The Science Educational Enhancement Services (SEES) Department is against recommendation #6, Learning Coalition (Support Programs P&R Recommendations). SEES is college-based, and its goal is to support, retain, and graduate diverse students in the Science, Technology, Engineering, and Mathematics (STEM) fields. Data submitted in the original report demonstrates that SEES achieves its goal. Therefore, for maximum effectiveness, SEES needs to remain in the College of Science. SEES provides a supportive learning community for STEM students as well as opportunities for academic support, leadership training, professional development, networking, career advisement and community outreach. SEES has significantly different goals than the other programs, except Maximizing Engineering Potential, MEP.
Nationwide there is a shortage of underrepresented minorities (URM) in STEM fields. It is a well-documented fact that retention and graduation of STEM students, especially those from URM groups, depend upon a number of factors that can only be found in college-based programs:
Strong student-faculty interaction SEES students receive one-on-one advising from faculty in the College of Science; students attend professional conferences with faculty.
Presence of role models SEES lower division students are constantly interacting with upper division students through academic excellence workshops and tutoring, and in the SEES study and computer rooms. They meet faculty informally in the SEES area, as well as in social settings and travel to professional meetings with them.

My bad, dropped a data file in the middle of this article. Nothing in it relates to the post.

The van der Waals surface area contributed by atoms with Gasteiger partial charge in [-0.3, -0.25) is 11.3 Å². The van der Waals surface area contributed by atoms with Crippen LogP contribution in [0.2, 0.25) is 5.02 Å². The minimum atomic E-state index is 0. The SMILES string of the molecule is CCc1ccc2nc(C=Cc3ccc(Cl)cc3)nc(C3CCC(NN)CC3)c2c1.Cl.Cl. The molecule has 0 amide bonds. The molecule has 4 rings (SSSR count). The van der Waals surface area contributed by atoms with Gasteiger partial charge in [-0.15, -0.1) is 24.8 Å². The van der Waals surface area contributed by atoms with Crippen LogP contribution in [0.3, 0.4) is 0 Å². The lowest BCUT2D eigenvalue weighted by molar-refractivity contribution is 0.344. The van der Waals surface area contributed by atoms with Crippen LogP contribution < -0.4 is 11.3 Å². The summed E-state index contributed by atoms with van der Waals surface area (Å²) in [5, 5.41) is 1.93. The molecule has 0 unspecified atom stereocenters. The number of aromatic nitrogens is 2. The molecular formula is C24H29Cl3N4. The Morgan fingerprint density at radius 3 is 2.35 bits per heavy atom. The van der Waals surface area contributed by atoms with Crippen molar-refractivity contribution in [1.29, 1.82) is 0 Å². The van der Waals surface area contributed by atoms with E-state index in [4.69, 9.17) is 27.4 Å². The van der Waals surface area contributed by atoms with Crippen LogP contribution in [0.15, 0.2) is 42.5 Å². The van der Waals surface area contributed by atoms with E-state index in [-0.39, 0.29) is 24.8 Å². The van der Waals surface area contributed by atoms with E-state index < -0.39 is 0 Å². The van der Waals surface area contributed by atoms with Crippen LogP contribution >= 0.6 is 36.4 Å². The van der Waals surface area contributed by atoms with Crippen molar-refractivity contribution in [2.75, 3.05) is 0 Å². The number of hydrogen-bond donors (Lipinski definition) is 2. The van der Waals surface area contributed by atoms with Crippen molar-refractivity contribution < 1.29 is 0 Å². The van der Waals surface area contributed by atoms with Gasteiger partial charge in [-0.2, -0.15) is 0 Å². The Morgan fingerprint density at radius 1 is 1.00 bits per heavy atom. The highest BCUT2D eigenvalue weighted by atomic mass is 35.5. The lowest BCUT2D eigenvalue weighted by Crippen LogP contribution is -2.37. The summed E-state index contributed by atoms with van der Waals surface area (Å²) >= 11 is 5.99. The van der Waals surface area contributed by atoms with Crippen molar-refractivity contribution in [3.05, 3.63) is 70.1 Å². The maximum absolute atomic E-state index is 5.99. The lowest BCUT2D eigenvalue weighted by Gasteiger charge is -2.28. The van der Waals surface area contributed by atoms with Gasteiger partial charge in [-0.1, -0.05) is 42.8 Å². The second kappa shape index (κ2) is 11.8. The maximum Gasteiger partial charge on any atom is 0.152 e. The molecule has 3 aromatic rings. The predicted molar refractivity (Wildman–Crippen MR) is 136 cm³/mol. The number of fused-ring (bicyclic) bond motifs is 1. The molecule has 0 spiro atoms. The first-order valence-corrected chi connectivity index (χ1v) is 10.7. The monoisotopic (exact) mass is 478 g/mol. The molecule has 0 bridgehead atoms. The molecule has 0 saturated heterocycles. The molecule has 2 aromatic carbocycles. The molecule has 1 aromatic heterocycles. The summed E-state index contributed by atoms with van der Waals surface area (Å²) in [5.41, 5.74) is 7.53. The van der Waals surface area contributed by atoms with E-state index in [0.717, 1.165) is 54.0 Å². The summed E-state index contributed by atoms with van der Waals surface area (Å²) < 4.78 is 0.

Professional development SEES students are eligible for support to carry out research, attend professional meetings (with faculty members), and for support for graduate/professional school preparatory courses, the GRE, and application fees.
Leadership development SEES students have the opportunity to participate in our facilitator training for the academic excellence workshop program.
Academic Excellence Workshop (AEW) program SEES students participate in this program to improve their grades; it is not a remedial program. Our data show that those students who participate in AEWs increase their grade by about 0.5 above class average.
Since 1999, the SEES program has received significant external funding from agencies such as the National Institutes of Health (NIH), the National Science Foundation (NSF), The California Endowment Foundation, The California Wellness Foundation, the Howard Hughes Medical Institute (HHMI), and the Department of Education: Womens Educational Equity Act (WEEA).
External funding for the SEES program during the current academic year are the following:
The California Wellness, $70,000; HHMI, $40,000; WEEA $60,000; NSF, $10,000 giving a total of $180,000.